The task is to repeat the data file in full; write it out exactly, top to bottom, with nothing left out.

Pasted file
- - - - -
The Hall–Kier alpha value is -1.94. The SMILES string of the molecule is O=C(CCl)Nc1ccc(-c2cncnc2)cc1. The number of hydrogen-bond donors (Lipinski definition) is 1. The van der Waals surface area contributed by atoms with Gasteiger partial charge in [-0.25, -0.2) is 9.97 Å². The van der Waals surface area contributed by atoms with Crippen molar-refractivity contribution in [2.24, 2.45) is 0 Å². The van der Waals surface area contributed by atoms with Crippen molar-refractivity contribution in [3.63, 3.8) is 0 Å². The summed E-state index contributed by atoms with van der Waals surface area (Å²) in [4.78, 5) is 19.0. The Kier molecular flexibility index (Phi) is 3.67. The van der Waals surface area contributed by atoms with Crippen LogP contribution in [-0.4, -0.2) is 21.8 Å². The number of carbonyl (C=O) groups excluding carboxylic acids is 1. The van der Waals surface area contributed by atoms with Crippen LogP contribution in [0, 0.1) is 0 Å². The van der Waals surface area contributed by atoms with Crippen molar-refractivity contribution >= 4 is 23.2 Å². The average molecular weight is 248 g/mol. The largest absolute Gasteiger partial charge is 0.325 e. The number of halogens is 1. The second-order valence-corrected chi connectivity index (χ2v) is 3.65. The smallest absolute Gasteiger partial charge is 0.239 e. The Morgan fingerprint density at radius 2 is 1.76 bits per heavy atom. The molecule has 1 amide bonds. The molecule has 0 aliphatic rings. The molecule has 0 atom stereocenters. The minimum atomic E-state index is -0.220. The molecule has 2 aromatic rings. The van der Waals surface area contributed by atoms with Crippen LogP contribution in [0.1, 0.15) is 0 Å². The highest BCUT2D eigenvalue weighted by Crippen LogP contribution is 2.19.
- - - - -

The Hall–Kier alpha value is -1.94. The SMILES string of the molecule is O=C(CCl)Nc1ccc(-c2cncnc2)cc1. The number of hydrogen-bond donors (Lipinski definition) is 1. The van der Waals surface area contributed by atoms with Gasteiger partial charge in [-0.25, -0.2) is 9.97 Å². The van der Waals surface area contributed by atoms with Crippen molar-refractivity contribution in [2.24, 2.45) is 0 Å². The van der Waals surface area contributed by atoms with Crippen molar-refractivity contribution in [3.63, 3.8) is 0 Å². The summed E-state index contributed by atoms with van der Waals surface area (Å²) in [4.78, 5) is 19.0. The Kier molecular flexibility index (Phi) is 3.67. The van der Waals surface area contributed by atoms with Crippen LogP contribution in [-0.4, -0.2) is 21.8 Å². The number of carbonyl (C=O) groups excluding carboxylic acids is 1. The van der Waals surface area contributed by atoms with Crippen LogP contribution in [0, 0.1) is 0 Å². The van der Waals surface area contributed by atoms with Crippen molar-refractivity contribution >= 4 is 23.2 Å². The average molecular weight is 248 g/mol. The largest absolute Gasteiger partial charge is 0.325 e. The number of halogens is 1. The second-order valence-corrected chi connectivity index (χ2v) is 3.65. The smallest absolute Gasteiger partial charge is 0.239 e. The Morgan fingerprint density at radius 2 is 1.76 bits per heavy atom. The molecule has 1 amide bonds. The molecule has 0 aliphatic rings. The molecule has 0 atom stereocenters. The minimum atomic E-state index is -0.220. The molecule has 2 aromatic rings. The van der Waals surface area contributed by atoms with Crippen LogP contribution in [0.1, 0.15) is 0 Å². The highest BCUT2D eigenvalue weighted by Crippen LogP contribution is 2.19.